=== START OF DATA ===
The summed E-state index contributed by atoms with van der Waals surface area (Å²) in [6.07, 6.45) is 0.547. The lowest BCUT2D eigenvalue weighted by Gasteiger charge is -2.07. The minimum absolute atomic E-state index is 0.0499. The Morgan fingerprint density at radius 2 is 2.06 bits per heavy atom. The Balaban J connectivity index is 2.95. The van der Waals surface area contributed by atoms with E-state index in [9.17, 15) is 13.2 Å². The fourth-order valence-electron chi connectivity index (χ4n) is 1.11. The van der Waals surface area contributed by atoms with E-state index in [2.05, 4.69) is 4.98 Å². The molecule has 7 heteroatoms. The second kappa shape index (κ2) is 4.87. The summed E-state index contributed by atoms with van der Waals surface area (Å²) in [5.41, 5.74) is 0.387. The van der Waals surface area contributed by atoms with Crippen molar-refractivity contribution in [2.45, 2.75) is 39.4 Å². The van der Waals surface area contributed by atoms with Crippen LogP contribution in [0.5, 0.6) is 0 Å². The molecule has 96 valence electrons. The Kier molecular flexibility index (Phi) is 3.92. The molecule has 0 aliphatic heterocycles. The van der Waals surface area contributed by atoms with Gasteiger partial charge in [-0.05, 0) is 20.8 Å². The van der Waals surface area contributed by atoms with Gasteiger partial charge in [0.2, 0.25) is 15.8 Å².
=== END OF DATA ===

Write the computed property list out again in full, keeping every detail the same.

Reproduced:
The summed E-state index contributed by atoms with van der Waals surface area (Å²) in [6.07, 6.45) is 0.547. The lowest BCUT2D eigenvalue weighted by Gasteiger charge is -2.07. The minimum absolute atomic E-state index is 0.0499. The Morgan fingerprint density at radius 2 is 2.06 bits per heavy atom. The Balaban J connectivity index is 2.95. The van der Waals surface area contributed by atoms with E-state index in [9.17, 15) is 13.2 Å². The fourth-order valence-electron chi connectivity index (χ4n) is 1.11. The van der Waals surface area contributed by atoms with E-state index in [2.05, 4.69) is 4.98 Å². The molecule has 7 heteroatoms. The second kappa shape index (κ2) is 4.87. The summed E-state index contributed by atoms with van der Waals surface area (Å²) in [5.41, 5.74) is 0.387. The van der Waals surface area contributed by atoms with Crippen molar-refractivity contribution in [2.45, 2.75) is 39.4 Å². The van der Waals surface area contributed by atoms with Crippen LogP contribution in [0.5, 0.6) is 0 Å². The molecule has 96 valence electrons. The Kier molecular flexibility index (Phi) is 3.92. The molecule has 0 aliphatic heterocycles. The van der Waals surface area contributed by atoms with Gasteiger partial charge in [-0.05, 0) is 20.8 Å². The van der Waals surface area contributed by atoms with Gasteiger partial charge in [0.2, 0.25) is 15.8 Å².